The Sox aren't far from welcoming back to starters. Eduardo Rodriguez, who tweaked his knee in early March, is set to make his second rehab start for Pawtucket Tuesday and could conceivably return five days after that. At most, Rodriguez will be ready with one more additional outing.

Next up is Joe Kelly, who is on the DL with a shoulder impingement. Kelly has thrown some bullpen sessions and could begin a rehab assignment later in the week.

That will lead to the Sox making some tough decisions in the coming weeks. It had been widely assumed that knuckleballer Steven Wright would be he most vulnerable starter, but Wright is 2-2 with a 1.37 ERA in four outings.

Asked to assess where the Sox within the context of the division, Farrell said: "We're probably searching to shore up areas that are in need, and that first starts with making the necessary adjustments with the guys that are on our roster now. Not that we're going to make wholesale changes. Like I said, we've got to get Clay going. That's a big improvement that we could make."

 

AL East picture through April: Red Sox better than expected

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AL East picture through April: Red Sox better than expected

BOSTON -- With the first month of the season at coming to a close, Boston finds itself half a game behind Baltimore for first place and 2.5 games ahead of the third place Rays.

With the question marks surrounding the pitching staff behind David Price entering the season, among other issues, the Red Sox are in a much better position than initially expected.

John Farrell credits much of the early success to his potent offense.

“[We] finished better than we started I think the biggest thing is that guys in our lineup have developed that trust in one another,” he said. “There [are] some elements to our offense that’ve been very encouraging. The all-field approach and the way we’ve run the bases [have] been very consistent.”

It’s undeniable that the newfound consistency to the pitching staff has been a huge help -- although Farrell did note Clay Buchholz needs to get the ball rolling.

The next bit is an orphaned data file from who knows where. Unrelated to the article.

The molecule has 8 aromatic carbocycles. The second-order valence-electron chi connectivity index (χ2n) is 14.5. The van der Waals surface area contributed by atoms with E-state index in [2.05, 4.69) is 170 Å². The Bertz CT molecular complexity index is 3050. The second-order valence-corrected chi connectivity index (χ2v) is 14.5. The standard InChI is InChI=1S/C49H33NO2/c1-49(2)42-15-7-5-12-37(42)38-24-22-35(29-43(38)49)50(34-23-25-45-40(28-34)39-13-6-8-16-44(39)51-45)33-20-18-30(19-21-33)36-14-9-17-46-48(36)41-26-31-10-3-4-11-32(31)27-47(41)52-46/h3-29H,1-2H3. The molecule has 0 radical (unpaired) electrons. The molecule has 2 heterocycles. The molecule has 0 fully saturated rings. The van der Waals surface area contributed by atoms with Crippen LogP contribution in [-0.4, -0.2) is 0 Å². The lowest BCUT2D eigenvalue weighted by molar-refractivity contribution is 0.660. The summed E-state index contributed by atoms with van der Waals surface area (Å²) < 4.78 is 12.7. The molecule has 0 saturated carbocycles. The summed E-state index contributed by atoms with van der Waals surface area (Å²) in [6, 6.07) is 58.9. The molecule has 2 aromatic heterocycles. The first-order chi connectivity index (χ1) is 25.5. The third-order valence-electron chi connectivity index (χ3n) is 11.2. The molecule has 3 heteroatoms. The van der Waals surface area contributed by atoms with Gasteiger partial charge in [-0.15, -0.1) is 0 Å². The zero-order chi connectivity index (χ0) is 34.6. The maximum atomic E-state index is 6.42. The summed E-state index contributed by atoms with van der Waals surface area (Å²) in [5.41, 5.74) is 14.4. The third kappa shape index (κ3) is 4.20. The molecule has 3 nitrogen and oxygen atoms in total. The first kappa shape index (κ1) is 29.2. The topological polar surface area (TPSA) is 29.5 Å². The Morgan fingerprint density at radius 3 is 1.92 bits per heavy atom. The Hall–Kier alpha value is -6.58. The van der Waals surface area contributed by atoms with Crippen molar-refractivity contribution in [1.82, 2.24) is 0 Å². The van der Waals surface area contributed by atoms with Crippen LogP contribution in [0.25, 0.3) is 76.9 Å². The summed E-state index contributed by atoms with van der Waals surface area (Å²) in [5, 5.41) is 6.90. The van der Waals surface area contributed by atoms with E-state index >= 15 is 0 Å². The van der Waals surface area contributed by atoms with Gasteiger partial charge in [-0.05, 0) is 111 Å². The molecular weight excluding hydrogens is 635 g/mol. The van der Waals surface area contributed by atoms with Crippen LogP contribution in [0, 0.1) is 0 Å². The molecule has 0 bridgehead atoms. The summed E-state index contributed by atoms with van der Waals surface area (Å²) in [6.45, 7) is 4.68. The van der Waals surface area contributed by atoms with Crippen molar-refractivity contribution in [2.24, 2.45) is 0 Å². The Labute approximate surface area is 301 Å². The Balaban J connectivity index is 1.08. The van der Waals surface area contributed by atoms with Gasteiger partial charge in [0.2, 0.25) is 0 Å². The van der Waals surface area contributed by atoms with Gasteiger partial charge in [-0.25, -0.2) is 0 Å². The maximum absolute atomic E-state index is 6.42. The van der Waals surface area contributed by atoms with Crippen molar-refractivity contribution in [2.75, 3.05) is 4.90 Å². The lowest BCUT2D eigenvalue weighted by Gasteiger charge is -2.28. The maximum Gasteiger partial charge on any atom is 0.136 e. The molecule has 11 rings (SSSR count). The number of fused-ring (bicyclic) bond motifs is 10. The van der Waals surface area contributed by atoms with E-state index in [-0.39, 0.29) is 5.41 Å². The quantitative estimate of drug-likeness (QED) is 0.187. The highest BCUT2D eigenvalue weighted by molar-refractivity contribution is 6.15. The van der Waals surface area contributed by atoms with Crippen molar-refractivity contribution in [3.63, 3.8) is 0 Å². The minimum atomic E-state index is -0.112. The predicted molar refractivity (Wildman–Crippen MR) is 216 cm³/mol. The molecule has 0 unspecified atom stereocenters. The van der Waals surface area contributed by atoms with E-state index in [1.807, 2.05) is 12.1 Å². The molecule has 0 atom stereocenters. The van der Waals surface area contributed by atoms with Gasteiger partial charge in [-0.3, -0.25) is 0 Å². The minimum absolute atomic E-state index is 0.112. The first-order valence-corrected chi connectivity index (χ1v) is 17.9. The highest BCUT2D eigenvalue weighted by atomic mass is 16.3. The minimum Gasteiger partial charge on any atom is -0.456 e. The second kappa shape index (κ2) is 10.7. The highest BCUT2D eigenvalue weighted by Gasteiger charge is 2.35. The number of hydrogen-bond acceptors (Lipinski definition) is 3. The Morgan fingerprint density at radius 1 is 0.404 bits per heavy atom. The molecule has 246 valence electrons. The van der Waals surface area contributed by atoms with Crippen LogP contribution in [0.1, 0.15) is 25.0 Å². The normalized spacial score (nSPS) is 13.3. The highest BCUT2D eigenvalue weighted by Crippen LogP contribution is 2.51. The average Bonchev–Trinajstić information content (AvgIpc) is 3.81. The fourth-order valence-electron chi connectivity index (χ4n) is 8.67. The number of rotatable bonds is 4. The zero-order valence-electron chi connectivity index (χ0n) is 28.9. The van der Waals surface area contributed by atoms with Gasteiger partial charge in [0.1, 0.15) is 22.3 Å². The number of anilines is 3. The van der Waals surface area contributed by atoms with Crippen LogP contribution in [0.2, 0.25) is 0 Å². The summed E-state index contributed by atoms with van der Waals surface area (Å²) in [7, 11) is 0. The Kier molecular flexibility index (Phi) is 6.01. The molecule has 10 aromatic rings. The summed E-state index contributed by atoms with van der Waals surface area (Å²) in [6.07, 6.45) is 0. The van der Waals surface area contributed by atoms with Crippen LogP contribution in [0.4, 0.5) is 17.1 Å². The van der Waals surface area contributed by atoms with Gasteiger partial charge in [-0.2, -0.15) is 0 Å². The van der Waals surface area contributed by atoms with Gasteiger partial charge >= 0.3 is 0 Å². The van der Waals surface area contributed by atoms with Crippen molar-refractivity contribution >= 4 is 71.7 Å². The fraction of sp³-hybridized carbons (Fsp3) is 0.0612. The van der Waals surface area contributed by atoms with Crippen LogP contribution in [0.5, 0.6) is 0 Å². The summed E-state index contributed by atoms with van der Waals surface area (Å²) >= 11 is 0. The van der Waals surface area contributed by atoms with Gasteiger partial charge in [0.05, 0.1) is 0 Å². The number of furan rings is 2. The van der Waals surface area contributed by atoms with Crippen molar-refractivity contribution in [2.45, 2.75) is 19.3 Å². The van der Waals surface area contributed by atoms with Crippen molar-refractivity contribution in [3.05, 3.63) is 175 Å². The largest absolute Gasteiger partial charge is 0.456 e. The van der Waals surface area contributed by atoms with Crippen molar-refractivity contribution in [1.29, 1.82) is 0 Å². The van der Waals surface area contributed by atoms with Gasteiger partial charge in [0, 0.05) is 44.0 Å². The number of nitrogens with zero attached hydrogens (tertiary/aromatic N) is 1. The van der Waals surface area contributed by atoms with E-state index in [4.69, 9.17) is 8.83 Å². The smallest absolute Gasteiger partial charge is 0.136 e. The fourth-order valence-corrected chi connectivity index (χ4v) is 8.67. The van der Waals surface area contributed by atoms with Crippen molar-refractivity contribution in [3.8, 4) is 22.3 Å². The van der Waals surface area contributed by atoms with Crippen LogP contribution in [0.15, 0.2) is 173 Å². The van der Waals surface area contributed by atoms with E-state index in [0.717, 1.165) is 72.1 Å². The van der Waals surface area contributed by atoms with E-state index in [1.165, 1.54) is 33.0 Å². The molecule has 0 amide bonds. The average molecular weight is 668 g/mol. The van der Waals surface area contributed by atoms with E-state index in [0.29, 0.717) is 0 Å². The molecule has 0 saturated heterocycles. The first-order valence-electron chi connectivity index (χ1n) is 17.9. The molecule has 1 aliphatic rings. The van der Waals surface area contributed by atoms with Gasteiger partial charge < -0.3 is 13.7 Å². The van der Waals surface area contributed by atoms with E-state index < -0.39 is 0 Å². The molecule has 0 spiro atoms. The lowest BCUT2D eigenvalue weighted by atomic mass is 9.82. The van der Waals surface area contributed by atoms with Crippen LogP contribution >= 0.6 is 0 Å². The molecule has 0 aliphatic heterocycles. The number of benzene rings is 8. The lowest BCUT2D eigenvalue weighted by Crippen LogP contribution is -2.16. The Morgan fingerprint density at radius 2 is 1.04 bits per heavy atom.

“The last two turns through the rotation has been more consistent. We’ve been able to give our guys in the bullpen a little bit more regular rest,” Farrell said. “I like the fact that we’ve added to the depth of power arms in our bullpen. We still have room for improvement we know that.

Entering the final game of the opening series against New York, the Red Sox and the Orioles are the only AL East teams with winning records against their inter-division rivals.

Even though they’ve performed better than anticipated, a case can be made that the Red Sox should sit in first place.

Tampa Bay shut them out in the opener, and won the final game of the series that was powered by a rare David Price implosion.

Toronto won the final two games of the second season series by the skin of its teeth, narrowly avoiding Red Sox comebacks in the ninth inning of each game.

Baltimore won the first game of its opening series in Boston thanks to a ninth inning home run.

New York has one game left before both teams leave town and, weather permitting, Boston has a chance to start May off properly -- by disposing of the only team in the AL East stuck with single digit wins.

With the ups and downs for the five AL East teams, Farrell doesn’t expect there will be disparity in the division.

“Every team has got their strengths,” he said. “We don’t expect this to be a huge separation among any of the five teams here. We’re all probably searching to sure up areas that we’re in need of. That first starts with making the necessary adjustments with the guys that are on our roster right now. Not that we’re going to make wholesale changes.”